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Name Your Price Stumped about what to charge? Setting prices is both an art and a science--and a little bit of guesswork. Here's how to figure it out.

By Geoff Williams

Opinions expressed by Entrepreneur contributors are their own.

Jeannette Doellgast spends a lot of time thinking about numbers. She has been doing so for more than a year, ever since she and her husband and business partner, Mohsen Alam El Din, bought the Plumbush Inn in breathtakingly scenic Cold Spring, New York. For Alam El Din, 50, born in Egypt and entrenched for 20 years in the restaurant industry, running his own company is his American Dream. Doellgast, 44, gamely switched careers to join him-after about 15 years as an executive in the textiles industry, and a three-year stint as an elementary school teacher. With the bed-and-breakfast, she soon found herself immersed in the art and science of setting prices.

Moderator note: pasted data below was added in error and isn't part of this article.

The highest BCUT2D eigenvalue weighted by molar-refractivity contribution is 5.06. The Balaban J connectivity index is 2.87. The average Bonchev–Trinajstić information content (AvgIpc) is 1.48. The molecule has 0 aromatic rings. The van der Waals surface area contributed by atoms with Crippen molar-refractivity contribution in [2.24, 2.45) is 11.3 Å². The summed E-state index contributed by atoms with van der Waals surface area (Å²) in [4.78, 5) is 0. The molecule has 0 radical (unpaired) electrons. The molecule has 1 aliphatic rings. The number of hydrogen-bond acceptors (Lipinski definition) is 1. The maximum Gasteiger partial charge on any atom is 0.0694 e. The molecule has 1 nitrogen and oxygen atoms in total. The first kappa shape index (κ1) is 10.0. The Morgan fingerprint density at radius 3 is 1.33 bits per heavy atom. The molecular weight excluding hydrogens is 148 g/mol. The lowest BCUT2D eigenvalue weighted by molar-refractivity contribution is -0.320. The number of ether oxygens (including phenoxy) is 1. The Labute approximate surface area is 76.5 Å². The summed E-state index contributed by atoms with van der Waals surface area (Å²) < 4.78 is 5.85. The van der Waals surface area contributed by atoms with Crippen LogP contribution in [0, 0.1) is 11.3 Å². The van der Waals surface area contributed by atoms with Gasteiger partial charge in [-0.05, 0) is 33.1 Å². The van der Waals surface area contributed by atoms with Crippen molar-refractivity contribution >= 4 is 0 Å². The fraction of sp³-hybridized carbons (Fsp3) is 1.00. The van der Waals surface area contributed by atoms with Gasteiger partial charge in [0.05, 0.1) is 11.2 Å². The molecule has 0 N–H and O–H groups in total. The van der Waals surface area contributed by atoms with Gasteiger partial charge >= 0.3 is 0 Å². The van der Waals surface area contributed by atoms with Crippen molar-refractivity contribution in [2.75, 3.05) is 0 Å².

First, Doellgast concluded that they would have to raise all the prices for both the rooms and food at the Plumbush Inn, which had been in existence for 30 years when the couple bought it. Long-time customers weren't pleased, and they made sure to let Doellgast and Alam El Din know it. "It was a risk," admits Doellgast.

It has paid off. The Plumbush Inn stands to bring in $1.25 million by the end of 2005. Considering that Doellgast and Alam El Din paid $1 million for the business-with a matrix of many loans and all their life savings-they appear to be off to a good start.

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